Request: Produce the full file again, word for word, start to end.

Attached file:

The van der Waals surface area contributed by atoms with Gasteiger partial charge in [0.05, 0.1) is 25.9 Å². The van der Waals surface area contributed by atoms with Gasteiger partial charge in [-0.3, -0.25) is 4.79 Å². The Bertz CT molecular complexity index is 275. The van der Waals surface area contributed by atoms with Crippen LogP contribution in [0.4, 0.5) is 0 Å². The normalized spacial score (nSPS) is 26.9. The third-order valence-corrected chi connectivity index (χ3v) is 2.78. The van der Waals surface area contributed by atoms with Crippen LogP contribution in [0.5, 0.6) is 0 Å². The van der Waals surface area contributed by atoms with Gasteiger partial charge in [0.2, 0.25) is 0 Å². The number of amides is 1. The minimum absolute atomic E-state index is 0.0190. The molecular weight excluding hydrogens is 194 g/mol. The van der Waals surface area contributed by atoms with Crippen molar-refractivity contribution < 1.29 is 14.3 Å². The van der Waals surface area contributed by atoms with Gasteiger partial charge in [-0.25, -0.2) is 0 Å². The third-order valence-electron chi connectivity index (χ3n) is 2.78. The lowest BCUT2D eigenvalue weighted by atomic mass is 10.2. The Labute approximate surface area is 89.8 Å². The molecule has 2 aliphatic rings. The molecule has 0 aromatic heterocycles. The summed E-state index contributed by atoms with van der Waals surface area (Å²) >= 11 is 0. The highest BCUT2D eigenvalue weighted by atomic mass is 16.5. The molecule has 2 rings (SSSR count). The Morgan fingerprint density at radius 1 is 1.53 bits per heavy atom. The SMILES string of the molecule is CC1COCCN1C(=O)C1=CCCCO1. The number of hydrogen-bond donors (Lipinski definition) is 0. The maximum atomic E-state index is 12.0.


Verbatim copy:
The van der Waals surface area contributed by atoms with Gasteiger partial charge in [0.05, 0.1) is 25.9 Å². The van der Waals surface area contributed by atoms with Gasteiger partial charge in [-0.3, -0.25) is 4.79 Å². The Bertz CT molecular complexity index is 275. The van der Waals surface area contributed by atoms with Crippen LogP contribution in [0.4, 0.5) is 0 Å². The normalized spacial score (nSPS) is 26.9. The third-order valence-corrected chi connectivity index (χ3v) is 2.78. The van der Waals surface area contributed by atoms with Crippen LogP contribution in [0.5, 0.6) is 0 Å². The van der Waals surface area contributed by atoms with Gasteiger partial charge in [0.2, 0.25) is 0 Å². The number of amides is 1. The minimum absolute atomic E-state index is 0.0190. The molecular weight excluding hydrogens is 194 g/mol. The van der Waals surface area contributed by atoms with Crippen molar-refractivity contribution < 1.29 is 14.3 Å². The van der Waals surface area contributed by atoms with Gasteiger partial charge in [-0.25, -0.2) is 0 Å². The third-order valence-electron chi connectivity index (χ3n) is 2.78. The lowest BCUT2D eigenvalue weighted by atomic mass is 10.2. The Labute approximate surface area is 89.8 Å². The molecule has 2 aliphatic rings. The molecule has 0 aromatic heterocycles. The summed E-state index contributed by atoms with van der Waals surface area (Å²) >= 11 is 0. The highest BCUT2D eigenvalue weighted by atomic mass is 16.5. The molecule has 2 rings (SSSR count). The Morgan fingerprint density at radius 1 is 1.53 bits per heavy atom. The SMILES string of the molecule is CC1COCCN1C(=O)C1=CCCCO1. The number of hydrogen-bond donors (Lipinski definition) is 0. The maximum atomic E-state index is 12.0.